What do Liverpool, Manchester and Nottingham have in common? The only English cities to have provided European Cup winning teams?
Thursday 12 March 9am
What do Liverpool, Manchester and Nottingham have in common? The only English cities to have provided European Cup winning teams? No, this year they share the distinction of having a boat at Cannes for MIPIM. Do they think their council tax payers won’t find out? (They know now..)
Allen & Overy is conspicuous by its absence this year. But Freshfields, Norton Rose and Lovells are here, along with Jones Day and Orrick for the Americans – and they’re all daring to be seen flying the flag from a well turned mast.
I’m guessing that the firms just put on a brave face and decided to turn up rather than lose the deposits they paid a year ago. Those lucky enough to be on the boats are finding they have much more elbow room, with almost everyone reporting much smaller teams this year.
Freshfields has a quarter of last year’s contingent, and Lovells significantly down, although they sensibly use the occasion for overseas partners to get together. Not that anyone would notice the absences though: The giant frame of Freshfields’ John Fordham fills a boat by itself and the gregarious Chris Morris greets all-comers with enthusiasm.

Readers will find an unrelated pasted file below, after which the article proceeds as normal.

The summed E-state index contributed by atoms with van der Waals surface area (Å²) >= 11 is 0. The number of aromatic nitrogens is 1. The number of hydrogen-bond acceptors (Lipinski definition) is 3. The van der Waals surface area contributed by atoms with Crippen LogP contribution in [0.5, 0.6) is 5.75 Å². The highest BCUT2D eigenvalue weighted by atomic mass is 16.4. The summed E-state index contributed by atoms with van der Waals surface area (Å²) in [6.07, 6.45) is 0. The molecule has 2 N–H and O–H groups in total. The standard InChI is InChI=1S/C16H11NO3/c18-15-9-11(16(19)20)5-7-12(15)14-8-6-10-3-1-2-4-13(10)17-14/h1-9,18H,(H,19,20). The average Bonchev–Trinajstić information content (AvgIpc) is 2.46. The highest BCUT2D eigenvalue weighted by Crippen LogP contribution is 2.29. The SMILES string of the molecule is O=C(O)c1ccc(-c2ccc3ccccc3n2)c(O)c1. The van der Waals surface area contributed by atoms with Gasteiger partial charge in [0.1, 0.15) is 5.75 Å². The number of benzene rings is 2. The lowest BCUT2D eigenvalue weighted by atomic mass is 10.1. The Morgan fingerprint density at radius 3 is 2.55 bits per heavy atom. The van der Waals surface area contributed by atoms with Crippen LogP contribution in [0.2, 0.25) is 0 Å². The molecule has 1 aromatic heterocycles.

Bob Kidby likewise for Lovells, always charming and as always armed with guitar for his regular appearances with Clarence King and the Regents. Our Dewey and LeBoeuf team is similarly reduced this year: Ralph Wagner from Frankfurt, Carmine Oncia from Milan (plus me from London) make up this year’s contingent – half of last year’s team. But numbers are not the be all and end all: it’s being here at all that counts – if you are in the market, you have to be here.
The boats, of course, are still there, but not so many of them have corporate regalia – when was a spare gin palace last spotted during a MIPIM? Some of the more conspicuous users of the huge boats, such as ING and the Russians, seem to have moved on. Savills seems to have moved on to the coffee kiosk on the Croisette which was previously used by DLA Piper, of which there is no outward sign this year.
The boats used to be crammed together so tightly that a drunken lawyer or surveyor could not even fall over the side in the gaps between them (though the probability of falling over the front or back remains as high as ever).